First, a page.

Top online websites under their umbrella body, the Independent Online Journalists Association – Uganda (INDOJA-U) Tuesday morning appeared before Parliament’s ICT Committee to give their views on the Computer Misuse (Amendment) Bill, 2022.
On 18 July 2022, Kampala Central Member of Parliament, Muhammad Nsereko, tabled the Computer Misuse (Amendment) Bill, 2022 for first reading.
The private members Bill is seeking to amend the Computer Misuse Act of 2011 and argues that existing laws “do not specifically address regulation of information sharing on social media” or are “not adequate to deter the vice”.
According to Nsereko, the objectives of the amendment are: to enhance the provisions on unauthorized access to information or data; prohibit the sharing of any information relating to a child without authorization from a parent or guardian; prohibit the sending or sharing of information that promotes hate speech; prohibit the sending or sharing of false, malicious and unsolicited information; and to restrict persons convicted of any offence under the Computer Misuse law from holding public office for a period of 10 years.
The Bill, however, comes at a time when the Ministry of ICT and National Guidance has embarked on the review and alignment of key sector laws, to harmonize and strengthen the regulatory, coordination, policy, monitoring and oversight functions within the communications and media sector.
Several actors in the media and legal spaces have expressed various views on the implications of this proposed law.
Appearing before the Committee Chaired by Nathan Igeme Nabeta (Deputy Chairperson of the ICT Committee), Association President Andrew Irumba Katusabe, Counsel of the Association – Joel Mucunguzi of Signum Advocates, Taddewo William Senyonyi, the Association Treasurer and some members of the association, told the Committee that the proposed amendment bill poses an incalculable risk of whittling away from the right to freedom of expression (including the freedom of the press) that is constitutionally guaranteed under Article 29 of the Constitution and other international human rights instruments.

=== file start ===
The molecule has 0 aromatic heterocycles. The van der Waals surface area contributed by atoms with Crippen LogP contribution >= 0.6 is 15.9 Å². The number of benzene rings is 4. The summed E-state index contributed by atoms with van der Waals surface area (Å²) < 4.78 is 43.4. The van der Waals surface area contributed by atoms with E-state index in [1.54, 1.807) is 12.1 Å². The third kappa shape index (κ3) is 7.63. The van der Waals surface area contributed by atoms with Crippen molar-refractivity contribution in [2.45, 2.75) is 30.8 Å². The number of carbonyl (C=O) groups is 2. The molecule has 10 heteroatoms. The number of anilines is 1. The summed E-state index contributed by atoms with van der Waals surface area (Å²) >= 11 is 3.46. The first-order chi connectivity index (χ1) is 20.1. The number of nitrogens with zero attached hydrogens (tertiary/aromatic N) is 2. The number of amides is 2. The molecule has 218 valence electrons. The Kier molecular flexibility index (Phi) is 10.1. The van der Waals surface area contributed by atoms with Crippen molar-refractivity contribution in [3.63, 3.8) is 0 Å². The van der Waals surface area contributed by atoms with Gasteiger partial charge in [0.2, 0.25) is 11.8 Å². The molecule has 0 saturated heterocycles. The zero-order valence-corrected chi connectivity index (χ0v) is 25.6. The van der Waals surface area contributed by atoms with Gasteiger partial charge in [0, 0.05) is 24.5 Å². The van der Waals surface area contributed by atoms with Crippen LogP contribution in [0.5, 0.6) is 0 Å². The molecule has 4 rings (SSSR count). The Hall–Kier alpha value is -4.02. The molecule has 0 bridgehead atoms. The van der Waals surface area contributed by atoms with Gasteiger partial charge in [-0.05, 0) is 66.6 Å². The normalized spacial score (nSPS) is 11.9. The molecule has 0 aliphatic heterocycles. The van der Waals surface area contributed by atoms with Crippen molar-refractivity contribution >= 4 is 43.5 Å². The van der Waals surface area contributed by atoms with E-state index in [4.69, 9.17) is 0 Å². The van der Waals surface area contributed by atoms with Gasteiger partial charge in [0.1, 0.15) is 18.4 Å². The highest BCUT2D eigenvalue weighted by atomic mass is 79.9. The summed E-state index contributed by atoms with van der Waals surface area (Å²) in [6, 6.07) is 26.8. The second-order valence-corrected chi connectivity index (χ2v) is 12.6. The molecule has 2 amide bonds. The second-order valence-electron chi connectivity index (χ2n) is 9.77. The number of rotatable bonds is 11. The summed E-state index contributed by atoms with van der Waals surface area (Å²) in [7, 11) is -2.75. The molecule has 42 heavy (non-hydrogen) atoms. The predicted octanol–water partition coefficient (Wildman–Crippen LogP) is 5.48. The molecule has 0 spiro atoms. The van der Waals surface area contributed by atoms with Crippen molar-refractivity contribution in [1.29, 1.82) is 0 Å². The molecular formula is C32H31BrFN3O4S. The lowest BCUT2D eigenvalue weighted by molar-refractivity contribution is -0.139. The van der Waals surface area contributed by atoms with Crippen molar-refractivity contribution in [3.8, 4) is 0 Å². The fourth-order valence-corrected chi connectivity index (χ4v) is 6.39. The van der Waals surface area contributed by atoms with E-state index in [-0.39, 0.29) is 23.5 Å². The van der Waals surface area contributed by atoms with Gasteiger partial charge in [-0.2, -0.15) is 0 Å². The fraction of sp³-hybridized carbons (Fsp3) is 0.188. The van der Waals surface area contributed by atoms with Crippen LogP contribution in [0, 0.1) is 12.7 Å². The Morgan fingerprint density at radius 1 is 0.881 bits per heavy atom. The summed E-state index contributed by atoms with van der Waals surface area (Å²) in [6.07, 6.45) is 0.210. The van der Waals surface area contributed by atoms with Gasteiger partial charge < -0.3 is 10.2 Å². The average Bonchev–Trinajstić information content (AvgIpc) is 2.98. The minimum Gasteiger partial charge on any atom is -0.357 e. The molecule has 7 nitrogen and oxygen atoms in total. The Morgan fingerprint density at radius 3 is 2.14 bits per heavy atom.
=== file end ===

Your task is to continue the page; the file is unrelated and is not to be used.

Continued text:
“What are the legal implications of the Computer Misuse (Amendment) Bill? What does the proposed law mean for press freedom in Uganda? What is the best way forward?” Irumba questioned.
The Association fears that the Bill may ‘kill’ investigative journalism.
“I would like to submit that, the bill, in its entirety, seeks to kill INVESTIGATIVE JOURNALISM, where we investigate matters of concern clandestinely. I would hence conclude that this law seeks to ridicule and undermine other standing laws like the Anti-corruption Act, the IGG Act, the Evidence Act, the Access to Information Act among others,” Irumba told the Committee.
Counsel Mucunguzi said an amendment to the Computer Misuse Act, 2011 must consider how other jurisdictions define terms like “revenge porn,” cyberstalking, cyber-harassment, cyber-flashing and other terms that arise as a result of technological advancement. This way, he said the law should be couched to appreciate the realities of the information age and the internet without taking away its pivotal democratizing role.
Mucunguzi further said that the Committee should consider that the Act is currently in violation of Article 29 of the Constitution and that Sections 24 and 25 are unlikely to survive on the law books after the current Constitutional petition.
“A smart legislature would be well informed in proactively repealing these vague, imprecise and overbroad provisions,” Mucunguzi said.
He appealed to the committee to consider the fact that social media has a self-correcting mechanism to the extent that studies have found that whereas it may be easy to spread “false” information; it is also much easier to debunk false information.
“The Bill requires an immediate overhaul. Deletion of the provisions that duplicate the Data Protection and Privacy Act, the Penal Code Act, the Interception of Communications Act, the Oaths Act among other laws will leave the Bill wholly hollow and without a leg to stand on,” the journalists told MPs on the ICT Committee.